Every hotel that we design has some sort of ‘personality’ or brand attributes, and it’s paramount that interiors, as well as other channels such as graphics, signage, uniforms, service, etc. are united to contribute to the brand’s tone of voice and proposition. When we achieve this, we have a much higher chance of our design being financially successful.
How is the current economic climate affecting the hotel design market and has Wilson Associates felt the effects?
The current economic climate is volatile and varies by region. Some regions are fairly strong, while others are struggling. We are fortunate to work with clients across the global, which definitely helps to protect us from local turndowns.
I had the same question asked of me last night by two hoteliers: ‘If you had a limited budget to spend on design, what areas would you focus on?
Food and beverage is a revenue-generating area that operators often need to make the most of, even when they are working on a limited budget. Hotel restaurants often compete with a fantastic external offering. Keeping guests eating in-house often means that there will be locals coming along with them, which in turn enhances the connection customers may feel with the destination.
With Social media, especially Instagram, becoming an increasingly important marketing tool for hotels. What are your thoughts on this, and do you take this into account when designing spaces?
We definitely take this into account. If you have a limited budget, it’s important to decide where to concentrate the spend to create something truly meaningful as a talking point for your guests. We need customers to feel proud of the hotel they stay in, because new generations love to broadcast their trip’s highlights with their friends. That can have a huge impact on brand awareness and marketing pervasiveness, encouraging more bookings.
How high on the list is revenue creation for designers?
As a designer, I want to create spaces people love and talk about, but I’m fully aware that my clients need our designs to contribute meaningfully to the creation of revenue. This is a business, at the end of the day, and our clients appreciate when we are mindful of making decisions that will impact profitability.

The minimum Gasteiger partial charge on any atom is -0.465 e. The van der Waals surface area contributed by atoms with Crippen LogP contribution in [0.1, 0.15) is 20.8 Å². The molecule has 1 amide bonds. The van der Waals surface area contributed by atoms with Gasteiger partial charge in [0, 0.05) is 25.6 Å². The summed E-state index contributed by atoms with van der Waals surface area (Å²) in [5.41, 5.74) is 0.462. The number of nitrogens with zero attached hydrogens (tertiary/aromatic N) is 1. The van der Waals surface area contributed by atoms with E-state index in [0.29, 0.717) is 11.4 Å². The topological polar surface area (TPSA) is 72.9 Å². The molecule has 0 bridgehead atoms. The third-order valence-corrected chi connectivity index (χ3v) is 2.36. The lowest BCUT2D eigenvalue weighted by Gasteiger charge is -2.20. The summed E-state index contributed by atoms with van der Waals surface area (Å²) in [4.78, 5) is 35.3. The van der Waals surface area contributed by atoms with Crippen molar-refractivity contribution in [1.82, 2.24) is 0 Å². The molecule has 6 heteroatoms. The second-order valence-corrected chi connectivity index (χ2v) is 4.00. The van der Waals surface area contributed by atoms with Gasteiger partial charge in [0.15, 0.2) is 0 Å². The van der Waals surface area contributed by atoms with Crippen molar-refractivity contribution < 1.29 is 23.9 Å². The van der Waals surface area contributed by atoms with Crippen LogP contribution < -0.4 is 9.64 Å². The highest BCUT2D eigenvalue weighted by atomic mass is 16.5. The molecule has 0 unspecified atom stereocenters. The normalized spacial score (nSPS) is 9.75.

Do designers think about loyalty when they design a hotel or is it just an operator’s concern?
If guests engage with the design and the overall customer experience, there’s a high chance they will return. If operators are satisfied with the financial results of a hotel designed by Wilson Associates, they will be interested in working with us again for future projects.
What has been your favourite project to date?
While in Melbourne, I led a project that just opened a few weeks ago — Hotel Chadstone Melbourne MGallery — that is amongst my favorites from a creative perspective. I’m also very proud of the design work I did for St. Regis Hotel Muscat and Four Seasons Minneapolis. I can’t wait to see how they look once complete.
How would you define your hotel style?
My design style is fluid, because it is primarily driven by the brand and its goals for a new property. As such, it changes according to the message my client wants to convey.
What’s next for you and the studio?
We have quite a number of interesting things coming up for our studio in London. Firstly, I’m finalising the preparation of our ‘2020 & Beyond’ campaign. I’m also very focused on growing the Wilson team in London and completing some of our studio’s current projects. Lastly, I’m collaborating on some exciting projects with some of our other offices worldwide. There’s really plenty to do! We’re looking forward to 2020 to achieve some of our future goals!
Tell us something surprising about Jese Medina-Suarez that people may not know?
I absolutely love tennis. I’ve competed since I was a teenager, and it’s my preferred way to release tension and clear my mind.